Author Bob Selden is a native of Australia, so his writing is a little different from what is usually found in a book written by an American author. For example, it is common to find the letter "s" in place of "z" (like, "organisation" instead of "organization") in some of the words and some of the writing may not be as grammatically user- friendly as some readers would like. Also, some of the advice may not be completely practical to everyone and may require some modification to fit individual needs and requirements. One good example is the chapter about e-mail. The book recommends not getting too wound up on constantly checking e-mail and it suggests not even looking at e-mail until the afternoon. This might very well be good advice, but it isn't always practical to wait until the afternoon to check e-mail for the first time and some companies, in fact, insist e-mail is open and read on a constant basis.

Overall, What to Do When You Become the Boss is a highly effective book on the subject of management and it ranks among the better books I have read on this subject. It is well- written with plenty of good advice and great organization to help the young manager reach his/her greatest potential. It's a handy book that all managers, both new and experienced, can benefit.

19 of 19 people found the following review helpful.
5Not just for new managers.
By Monty Rainey
As a business coach, WHAT TO DO WHEN YOU BECOME THE BOSS by Bob Selden, is a book I will reference often. I found several really powerful ideas for more effective leadership and management.

Selden opens his work with a way for the reader to determine their best methods of study. I found myself to be equal parts Activist and Protagonist and followed the direction of study as indicated, which means I skipped over a few parts here and there. In time, I will probably read the entire text.

Throughout the text, Seldon varies his approach, recognizing the differences in management styles. This is a refreshing variation from the normal "one size fits all" we find in so many management and leadership books. I guess the thing that impressed me the most with this book is the amount of fresh ideas.

Don't get me wrong. You will find a few things you've heard before in one way or another, but you'll also find ideas that will definitely make you alter your approach. Overall, a good book for any level of management. Easy to comprehend and covers a lot of territory.

7 of 7 people found the following review helpful.
4A management training book packed with many management models, theories, and practical tips. One thumb up!
By Jeff Lippincott

I liked this book. It is full of good content, well written, and outlined pretty well. It is definitely a book I would recommend to someone who is going to be responsible for extracting maximum value from his or her subordinates whether they are in a small company or a huge company. I typically read books that can or will make a positive impact on wanta-be entrepreneurs or small business owners, and this book is no different. A small business owner should read this book to help improve his or her skills as a manager.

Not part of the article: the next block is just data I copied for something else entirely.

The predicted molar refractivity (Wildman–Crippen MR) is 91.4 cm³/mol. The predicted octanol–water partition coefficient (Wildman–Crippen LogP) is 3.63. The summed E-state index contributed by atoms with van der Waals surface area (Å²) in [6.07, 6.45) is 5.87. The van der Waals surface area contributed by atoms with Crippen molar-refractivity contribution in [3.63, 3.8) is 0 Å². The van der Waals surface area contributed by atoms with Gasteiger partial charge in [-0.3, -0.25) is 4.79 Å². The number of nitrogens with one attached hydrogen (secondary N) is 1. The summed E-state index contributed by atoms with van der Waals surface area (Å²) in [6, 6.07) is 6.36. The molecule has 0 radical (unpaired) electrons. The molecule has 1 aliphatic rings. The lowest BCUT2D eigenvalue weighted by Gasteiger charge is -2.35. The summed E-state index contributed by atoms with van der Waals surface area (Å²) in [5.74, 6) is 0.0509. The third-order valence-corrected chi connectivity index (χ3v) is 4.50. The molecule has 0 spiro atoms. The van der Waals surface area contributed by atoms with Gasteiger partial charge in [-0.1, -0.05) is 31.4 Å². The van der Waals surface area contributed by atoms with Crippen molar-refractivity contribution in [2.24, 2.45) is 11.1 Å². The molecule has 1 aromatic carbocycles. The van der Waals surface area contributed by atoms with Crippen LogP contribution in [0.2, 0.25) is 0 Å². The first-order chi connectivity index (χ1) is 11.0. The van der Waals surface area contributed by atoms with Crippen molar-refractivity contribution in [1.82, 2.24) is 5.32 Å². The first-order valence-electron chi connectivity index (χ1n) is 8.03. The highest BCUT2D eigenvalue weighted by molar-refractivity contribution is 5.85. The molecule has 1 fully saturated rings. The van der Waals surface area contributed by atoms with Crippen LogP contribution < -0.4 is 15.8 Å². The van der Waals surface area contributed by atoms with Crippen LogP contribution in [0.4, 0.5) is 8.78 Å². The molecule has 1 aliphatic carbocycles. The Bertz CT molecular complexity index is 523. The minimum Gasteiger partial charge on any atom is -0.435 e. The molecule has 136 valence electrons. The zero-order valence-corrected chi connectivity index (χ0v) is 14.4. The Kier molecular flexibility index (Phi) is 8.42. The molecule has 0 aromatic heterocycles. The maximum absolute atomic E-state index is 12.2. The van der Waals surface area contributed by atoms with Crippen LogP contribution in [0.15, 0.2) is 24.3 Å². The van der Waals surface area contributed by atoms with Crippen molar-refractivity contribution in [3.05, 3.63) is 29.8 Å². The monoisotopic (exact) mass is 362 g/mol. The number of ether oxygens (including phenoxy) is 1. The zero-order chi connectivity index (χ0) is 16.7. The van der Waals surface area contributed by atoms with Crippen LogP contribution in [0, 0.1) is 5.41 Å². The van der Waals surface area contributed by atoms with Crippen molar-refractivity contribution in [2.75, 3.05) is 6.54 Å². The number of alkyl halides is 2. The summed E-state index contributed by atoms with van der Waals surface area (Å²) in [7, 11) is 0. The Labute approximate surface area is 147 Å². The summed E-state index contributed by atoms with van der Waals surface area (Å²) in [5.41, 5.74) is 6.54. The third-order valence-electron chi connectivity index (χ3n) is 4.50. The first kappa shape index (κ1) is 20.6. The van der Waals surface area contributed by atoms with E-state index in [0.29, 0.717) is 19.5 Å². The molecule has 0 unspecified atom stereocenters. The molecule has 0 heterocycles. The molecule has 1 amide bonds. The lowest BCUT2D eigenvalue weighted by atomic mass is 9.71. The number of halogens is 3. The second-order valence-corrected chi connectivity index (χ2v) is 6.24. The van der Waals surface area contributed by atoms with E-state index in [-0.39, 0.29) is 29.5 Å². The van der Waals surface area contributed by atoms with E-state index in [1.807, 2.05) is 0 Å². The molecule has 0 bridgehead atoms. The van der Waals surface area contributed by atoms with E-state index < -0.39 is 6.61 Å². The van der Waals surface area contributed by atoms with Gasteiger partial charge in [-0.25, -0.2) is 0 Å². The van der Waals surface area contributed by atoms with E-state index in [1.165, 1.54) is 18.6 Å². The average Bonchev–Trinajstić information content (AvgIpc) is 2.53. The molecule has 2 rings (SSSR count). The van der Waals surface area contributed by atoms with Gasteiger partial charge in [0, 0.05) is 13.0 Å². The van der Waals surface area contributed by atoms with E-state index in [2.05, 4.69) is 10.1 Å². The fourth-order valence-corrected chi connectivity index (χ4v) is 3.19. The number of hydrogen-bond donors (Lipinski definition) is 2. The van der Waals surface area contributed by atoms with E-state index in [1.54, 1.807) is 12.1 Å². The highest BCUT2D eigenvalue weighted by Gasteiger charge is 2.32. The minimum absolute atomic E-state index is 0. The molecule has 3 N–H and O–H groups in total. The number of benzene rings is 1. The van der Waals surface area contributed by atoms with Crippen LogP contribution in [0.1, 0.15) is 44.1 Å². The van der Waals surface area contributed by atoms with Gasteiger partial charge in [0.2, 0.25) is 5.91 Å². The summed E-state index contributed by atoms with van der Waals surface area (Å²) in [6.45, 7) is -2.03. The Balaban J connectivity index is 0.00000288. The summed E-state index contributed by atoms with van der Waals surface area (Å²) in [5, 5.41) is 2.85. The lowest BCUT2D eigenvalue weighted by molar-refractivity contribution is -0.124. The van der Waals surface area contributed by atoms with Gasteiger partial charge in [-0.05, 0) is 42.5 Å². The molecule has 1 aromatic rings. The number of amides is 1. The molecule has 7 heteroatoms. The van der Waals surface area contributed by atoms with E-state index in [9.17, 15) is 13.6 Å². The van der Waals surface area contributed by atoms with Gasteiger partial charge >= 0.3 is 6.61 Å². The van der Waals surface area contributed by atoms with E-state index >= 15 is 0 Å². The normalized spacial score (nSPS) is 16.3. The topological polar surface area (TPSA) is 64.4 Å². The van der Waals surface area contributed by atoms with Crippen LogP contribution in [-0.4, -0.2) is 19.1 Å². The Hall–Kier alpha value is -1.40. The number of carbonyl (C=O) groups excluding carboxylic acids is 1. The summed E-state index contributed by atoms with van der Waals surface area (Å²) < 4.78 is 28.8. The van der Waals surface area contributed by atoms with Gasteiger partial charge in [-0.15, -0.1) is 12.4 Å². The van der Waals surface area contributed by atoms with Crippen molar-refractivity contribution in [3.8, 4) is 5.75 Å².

This book starts off explaining the difference between being a leader and a being a manager. I'm not sure it was necessary to devote two chapters to adequately explain the difference. The book is about managing - not about leading. Then we are told about the ins and outs of managing a team or subordinates. We hear about how to motivate, critique, coach, and unload or fire people. For me, this was the best part of the book.

I think I would have liked the book better if Part V (Managing Yourself) had started the book off followed by Part II (Managing Your Team). I would have merged Part IV (Managing Your Meetings) into the Managing Your Team section because you have to have meetings if your are managing a team. And Part III would have concluded the book. In my humble opinion, Part I (Leading and Managing) could be eliminated. Or it could be included as an appendix.

I would have liked the book better if the Introduction had actually introduced me to the book instead of discussing "learning styles." Generally, I like to read a book my way. I don't like to be told how to read a book. And I don't like to categorize myself, i.e., activist, reflector, theorist, or pragmatist. In fact, I am all of these depending on the mood I find myself. And I think a good manager has to be able to be all of these depending on the project he finds himself overseeing.

What I got from this book is that if you command a talent for people skills, and you have some technical skills, then you will probably do well as a manager. Some people were born with people skills, and others have to struggle to develop them. But one thing is for sure, if you don't have people skills you are going to have a tough time as a manager. Read this book and see how a master of people skills manages successfully. 4 stars!

http://astore.amazon.com/amazon-book-books-20/detail/1432714287